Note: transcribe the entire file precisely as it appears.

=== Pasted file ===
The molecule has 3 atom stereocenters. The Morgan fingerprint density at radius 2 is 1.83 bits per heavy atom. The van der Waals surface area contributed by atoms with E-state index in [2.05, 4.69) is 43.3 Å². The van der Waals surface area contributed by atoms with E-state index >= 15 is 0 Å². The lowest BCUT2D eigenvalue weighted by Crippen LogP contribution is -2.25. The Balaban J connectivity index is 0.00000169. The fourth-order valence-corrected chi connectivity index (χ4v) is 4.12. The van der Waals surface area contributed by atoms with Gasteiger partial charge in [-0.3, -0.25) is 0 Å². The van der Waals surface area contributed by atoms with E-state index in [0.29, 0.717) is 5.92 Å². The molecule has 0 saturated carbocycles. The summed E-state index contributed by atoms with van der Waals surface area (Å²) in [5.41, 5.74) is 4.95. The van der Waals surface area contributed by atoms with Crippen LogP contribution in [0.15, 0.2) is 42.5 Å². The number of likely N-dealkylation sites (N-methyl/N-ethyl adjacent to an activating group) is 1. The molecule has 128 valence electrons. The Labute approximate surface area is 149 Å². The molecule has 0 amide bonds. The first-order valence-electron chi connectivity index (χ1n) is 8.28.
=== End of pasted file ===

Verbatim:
The molecule has 3 atom stereocenters. The Morgan fingerprint density at radius 2 is 1.83 bits per heavy atom. The van der Waals surface area contributed by atoms with E-state index in [2.05, 4.69) is 43.3 Å². The van der Waals surface area contributed by atoms with E-state index >= 15 is 0 Å². The lowest BCUT2D eigenvalue weighted by Crippen LogP contribution is -2.25. The Balaban J connectivity index is 0.00000169. The fourth-order valence-corrected chi connectivity index (χ4v) is 4.12. The van der Waals surface area contributed by atoms with Gasteiger partial charge in [-0.3, -0.25) is 0 Å². The van der Waals surface area contributed by atoms with E-state index in [0.29, 0.717) is 5.92 Å². The molecule has 0 saturated carbocycles. The summed E-state index contributed by atoms with van der Waals surface area (Å²) in [5.41, 5.74) is 4.95. The van der Waals surface area contributed by atoms with Crippen LogP contribution in [0.15, 0.2) is 42.5 Å². The number of likely N-dealkylation sites (N-methyl/N-ethyl adjacent to an activating group) is 1. The molecule has 128 valence electrons. The Labute approximate surface area is 149 Å². The molecule has 0 amide bonds. The first-order valence-electron chi connectivity index (χ1n) is 8.28.